Their love of surfing and adventure sees their paths cross with older, local surfer Bill “Sando” Sanderson, played by Baker, who describes the character as “a mentor, but pathetic in his own way”.
Having grown up surfing in Ballina, and with teenage sons of his own, Harry, 16, and Claude, 19, plus 24-year-old daughter Stella, Baker says he felt instantly connected to the characters and themes in Winton’s novel before adapting the storyline for screen.
“To me it’s all about identity. It’s about the boys, Pikelet and Loonie, trying to figure out who they are in this coming-of-age time of their lives,” he says.
“It’s about Sando and his sort of stunted identity. As much as he’s this mentor to them, he’s not a Yoda character. He’s more pathetic than wise. He’s stuck in the past and never learned to take responsibility. But it’s also about the identity of Australia.
“Our identity is tied to the sea, to the coastline, but our identity is also constantly shifting. We drift with the tide between our UK heritage, our ties with America and our indigenous history.”
Baker says the film helped shift his own definition of identity, from actor to director and filmmaker. Sando may be a father-figure of sorts to the boys, but the film was Baker’s own lovechild.
“We got the book option about eight years ago and the past three or four years have been really intense,” he says.
“It doesn’t matter who you are, getting a film made is a long, hard process. It’s a labour of love.
“I’d like to direct again though. I feel at home directing. I feel like I can contribute more when I’m in that role. It’s not easy but it’s immensely satisfying.”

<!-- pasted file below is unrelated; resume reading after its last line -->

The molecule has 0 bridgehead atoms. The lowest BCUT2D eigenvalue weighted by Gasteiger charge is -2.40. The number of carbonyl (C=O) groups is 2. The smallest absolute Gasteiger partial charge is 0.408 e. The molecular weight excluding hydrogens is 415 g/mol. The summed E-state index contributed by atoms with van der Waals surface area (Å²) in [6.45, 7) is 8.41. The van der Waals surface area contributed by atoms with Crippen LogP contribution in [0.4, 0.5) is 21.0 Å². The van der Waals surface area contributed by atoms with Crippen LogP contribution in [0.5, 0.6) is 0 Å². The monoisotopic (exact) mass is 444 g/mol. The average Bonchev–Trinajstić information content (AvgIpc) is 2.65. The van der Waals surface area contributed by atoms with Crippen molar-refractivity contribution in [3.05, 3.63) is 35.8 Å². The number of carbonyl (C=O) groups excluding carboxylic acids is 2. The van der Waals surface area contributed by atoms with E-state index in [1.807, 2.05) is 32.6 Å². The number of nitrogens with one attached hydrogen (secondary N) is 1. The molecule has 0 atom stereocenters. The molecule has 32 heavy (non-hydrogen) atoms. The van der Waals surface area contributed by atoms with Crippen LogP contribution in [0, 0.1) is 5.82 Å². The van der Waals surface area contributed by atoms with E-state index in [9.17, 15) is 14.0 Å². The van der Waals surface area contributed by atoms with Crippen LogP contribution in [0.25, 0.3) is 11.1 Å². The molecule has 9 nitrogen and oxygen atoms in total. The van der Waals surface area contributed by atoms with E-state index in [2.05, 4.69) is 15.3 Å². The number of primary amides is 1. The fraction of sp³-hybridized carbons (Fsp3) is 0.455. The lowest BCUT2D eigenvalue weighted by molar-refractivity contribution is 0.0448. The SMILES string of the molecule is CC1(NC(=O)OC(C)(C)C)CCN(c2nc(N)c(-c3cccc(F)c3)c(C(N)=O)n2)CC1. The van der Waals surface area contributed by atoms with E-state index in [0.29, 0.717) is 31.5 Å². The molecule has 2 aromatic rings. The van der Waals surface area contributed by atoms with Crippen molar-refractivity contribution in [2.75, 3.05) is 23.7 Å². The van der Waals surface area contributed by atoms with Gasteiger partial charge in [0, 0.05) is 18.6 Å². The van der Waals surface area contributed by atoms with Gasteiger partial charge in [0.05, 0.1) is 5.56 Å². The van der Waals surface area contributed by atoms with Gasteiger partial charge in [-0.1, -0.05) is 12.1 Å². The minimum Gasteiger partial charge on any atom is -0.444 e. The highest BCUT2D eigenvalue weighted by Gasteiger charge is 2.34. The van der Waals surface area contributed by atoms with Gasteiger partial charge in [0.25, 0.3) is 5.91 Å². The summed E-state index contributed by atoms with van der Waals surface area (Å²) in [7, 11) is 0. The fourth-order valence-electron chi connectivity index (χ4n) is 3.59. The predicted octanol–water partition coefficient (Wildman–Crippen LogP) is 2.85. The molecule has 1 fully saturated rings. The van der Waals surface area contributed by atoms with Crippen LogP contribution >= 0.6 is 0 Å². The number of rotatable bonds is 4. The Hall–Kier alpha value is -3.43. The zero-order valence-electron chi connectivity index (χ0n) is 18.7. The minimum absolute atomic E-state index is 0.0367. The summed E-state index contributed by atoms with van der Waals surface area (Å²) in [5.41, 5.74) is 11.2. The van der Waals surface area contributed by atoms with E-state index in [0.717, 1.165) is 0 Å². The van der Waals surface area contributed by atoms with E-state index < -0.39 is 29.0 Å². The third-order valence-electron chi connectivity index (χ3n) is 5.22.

The fact that the subject matter dealt with one of Baker’s other great loves, surfing, is obvious when watching the film. The poetry of motion writes a love letter to a time and place that, while changed, is not entirely gone. The boys who grew up in the ’70s and ’80s, like Pikelet, Loonie and Baker himself, are the fathers of today, guiding their own children through ever-choppy conditions.
“That era of the 70s is still so familiar to us — I loved putting up the pictures from Copperart in the houses. Who didn’t have that in their home?” he says.
“I think I was a boy who was somewhere between those two adolescent characters, the sort of dreamy individual that is Pikelet and the wild, lost boy that is Loonie. But ultimately, I’m more Pikelet. Otherwise I never would have got this movie made.
“But the thing we all have in common is this love for surfing. I can’t really say what it is to me. It’s all different sorts of things and it changes every time I go to the water. These days it’s a great way to commune with nature and to catch up with old friends.
“It’s a break and a relief to be somewhere that no one can contact you, your phone doesn’t ring. Physically, it’s still exhilarating and meditative.”